This announcement came after they confirmed their first positive case earlier in the day on Sunday. CHEMUNG COUNTY (WBNG) — The Chemung County Health Department announced a second positive case of the coronavirus on Sunday. Health Department staff are currently working to find people who have been in contact with the individual. Chemung County Executive Christopher Moss said there will be more information on Monday, March 23. They also want to make the public aware of the fact that test results come back at different dates and times depending on what labs they were sent to and the backlog of those facilities. For more coverage of the coronavirus, click here.
West Nile fever can be lengthy, serious illness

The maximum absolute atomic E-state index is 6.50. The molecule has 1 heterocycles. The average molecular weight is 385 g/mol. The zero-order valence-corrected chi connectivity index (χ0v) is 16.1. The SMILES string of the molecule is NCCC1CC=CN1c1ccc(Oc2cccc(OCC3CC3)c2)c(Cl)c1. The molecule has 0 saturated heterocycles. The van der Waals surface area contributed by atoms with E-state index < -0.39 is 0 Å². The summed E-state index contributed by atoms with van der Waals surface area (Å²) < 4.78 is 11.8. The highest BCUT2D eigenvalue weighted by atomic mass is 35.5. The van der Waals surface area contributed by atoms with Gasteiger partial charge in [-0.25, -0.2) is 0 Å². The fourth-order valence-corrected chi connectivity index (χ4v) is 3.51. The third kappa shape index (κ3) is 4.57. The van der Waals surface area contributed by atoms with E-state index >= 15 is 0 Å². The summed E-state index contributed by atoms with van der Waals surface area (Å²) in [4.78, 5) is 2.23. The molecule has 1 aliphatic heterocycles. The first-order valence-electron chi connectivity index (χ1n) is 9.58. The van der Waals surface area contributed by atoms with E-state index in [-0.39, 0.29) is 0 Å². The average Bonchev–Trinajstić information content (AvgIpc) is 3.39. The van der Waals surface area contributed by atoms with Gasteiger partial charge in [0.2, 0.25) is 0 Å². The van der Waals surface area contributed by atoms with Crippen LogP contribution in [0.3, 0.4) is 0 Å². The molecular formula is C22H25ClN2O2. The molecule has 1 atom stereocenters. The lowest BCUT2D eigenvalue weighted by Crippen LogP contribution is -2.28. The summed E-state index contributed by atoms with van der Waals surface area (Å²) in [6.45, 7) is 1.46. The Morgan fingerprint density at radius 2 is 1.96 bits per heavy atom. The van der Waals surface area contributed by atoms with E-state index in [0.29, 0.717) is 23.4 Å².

Sep 8, 2004 (CIDRAP News) – West Nile fever, usually considered a relatively benign manifestation of the mosquito-borne West Nile virus, can be a prolonged, serious illness, according to a study published Sep 7 in the Annals of Internal Medicine.The authors, led by John T. Watson, MD, MSc, of the Chicago Department of Public Health, write that most West Nile studies have focused on patients who contract meningitis or encephalitis. However, three serologic studies in the United States and Romania showed that those conditions occur in only about 1 in 150 infected people, the researchers note. Of the approximately 20% of infected people who have symptoms, most have West Nile fever only.West Nile fever is generally described as a febrile illness of sudden onset lasting 3 to 6 days, with malaise, anorexia, nausea, vomiting, eye pain, headache, sore muscles, and rash. Interviews with 98 Illinois residents who contracted nonparalytic West Nile fever in 2002, however, revealed a more debilitating, longer-lasting illness.The authors located former West Nile patients through public health agency records. The Illinois Department of Public Health tested cerebrospinal fluid and blood specimens submitted for suspected arboviral infection in 2002 and notified local health authorities of the results. People with positive results who didn’t have paralytic fever, meningitis, or encephalitis were considered to have West Nile fever; 331 cases met this definition. One hundred forty of those people lived in the jurisdictions of cooperating health departments. Of that number, the authors were able to contact and interview 98.The authors report that 63% of the respondents said they had symptoms for at least 30 days, and the median time for full recovery was about 2 months. Fatigue was the most commonly reported symptom. Ninety-four respondents said they had felt exhausted for a median of 36 days. More than half of respondents reported fever, headache, muscle pain, muscle weakness, rash, neck pain or stiffness, and difficulty concentrating, the study said. The median duration of muscle weakness was 28 days.West Nile fever also kept people home, causing 57 respondents to miss a median of 10 days of work or school. Thirty respondents had been hospitalized, with a median stay of 5 days. The rest received outpatient medical care, and nine people reported having physical or occupational therapy.The researchers suggest that the severe illness reported might be due to changes in the virus. They recommend mandatory reporting of West Nile fever to facilitate timely public health interventions such as mosquito control.Watson J, Pertel P, Jones R, et al. Clinical characteristics and functional outcomes of West Nile fever. Ann Intern Med 2004:141(5):360 [Abstract]